The Securities and Exchange Commission (“SEC”) has charged hedge fund advisory firm, Stamford-based CR Intrinsic Investors LLC (“CR”); its former portfolio manager, Mathew Martoma of Boca Raton, Florida; and medical expert Dr. Sidney Gilman of Michigan with perpetrating a $276 million insider trading scheme. The alleged scheme involved a clinical trial for an Alzheimer’s drug being developed by pharmaceutical companies, Wyeth and Elan Corporation. According to the SEC, it is the largest insider trading case the agency has ever brought.
The SEC’s complaint asserts that Gilman, a professor of neurology at the University of Michigan Medical School, was a consultant for Elan and Wyeth from 2003 to 2009. Gilman was the chairman of the safety monitoring committee that was overseeing the clinical trial of bapineuzumab, an investigational Alzheimer’s drug.
The Complaint filed by the SEC alleges that Gilman gave Martoma, whom he met through a New York expert network firm, non-public information about the negative results in the clinical drug trial, before the results were made public. The SEC alleges that in mid-2008, after Martoma was given the inside information about the drug trial from Gilman but before the information was made public, Martoma caused hedge funds managed by CR and an affiliated investment advisor to sell a $700 million combined long position in Wyeth and Elan.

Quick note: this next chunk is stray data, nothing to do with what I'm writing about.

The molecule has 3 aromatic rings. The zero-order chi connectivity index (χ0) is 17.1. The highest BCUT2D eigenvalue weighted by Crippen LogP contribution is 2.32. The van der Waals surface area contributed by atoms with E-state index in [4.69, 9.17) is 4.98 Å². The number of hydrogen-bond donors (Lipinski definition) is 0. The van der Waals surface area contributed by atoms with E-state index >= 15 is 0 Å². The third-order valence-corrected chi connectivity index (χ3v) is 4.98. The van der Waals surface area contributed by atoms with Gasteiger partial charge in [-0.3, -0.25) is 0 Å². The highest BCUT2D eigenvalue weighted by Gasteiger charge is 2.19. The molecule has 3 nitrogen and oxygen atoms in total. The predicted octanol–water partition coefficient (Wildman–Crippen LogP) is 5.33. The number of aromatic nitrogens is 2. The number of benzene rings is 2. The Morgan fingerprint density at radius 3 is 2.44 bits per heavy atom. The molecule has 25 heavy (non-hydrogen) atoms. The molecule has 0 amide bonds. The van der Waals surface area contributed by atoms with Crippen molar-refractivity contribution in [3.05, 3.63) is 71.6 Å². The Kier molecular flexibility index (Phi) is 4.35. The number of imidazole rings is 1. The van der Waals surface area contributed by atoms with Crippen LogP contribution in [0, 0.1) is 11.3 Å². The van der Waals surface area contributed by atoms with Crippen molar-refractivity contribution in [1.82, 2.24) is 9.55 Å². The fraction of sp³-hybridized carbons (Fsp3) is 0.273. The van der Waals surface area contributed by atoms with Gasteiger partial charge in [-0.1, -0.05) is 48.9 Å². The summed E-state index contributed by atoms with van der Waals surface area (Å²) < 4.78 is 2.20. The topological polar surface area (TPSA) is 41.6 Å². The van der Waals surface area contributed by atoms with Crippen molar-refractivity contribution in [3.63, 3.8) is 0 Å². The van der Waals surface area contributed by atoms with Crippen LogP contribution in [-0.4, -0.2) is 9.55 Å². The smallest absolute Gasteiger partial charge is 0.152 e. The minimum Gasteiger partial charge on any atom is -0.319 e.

The SEC claimed the liquidation allowed the hedge funds to make $82 million in profits and avoid $194 million in losses, resulting in a total illicit gain of $276 million. The SEC claims that Martoma was given a $9.3 million year-end bonus in 2008, a significant portion of which was related to the sell-off of Elan and Wyeth stock.
The SEC’s Complaint charged the defendants with violations of the federal securities laws and seeks disgorgement of ill-gotten gains and payment of interest and penalties. Gilman has agreed to settle the charges with payment of $234,000 in ill-gotten gains and interest.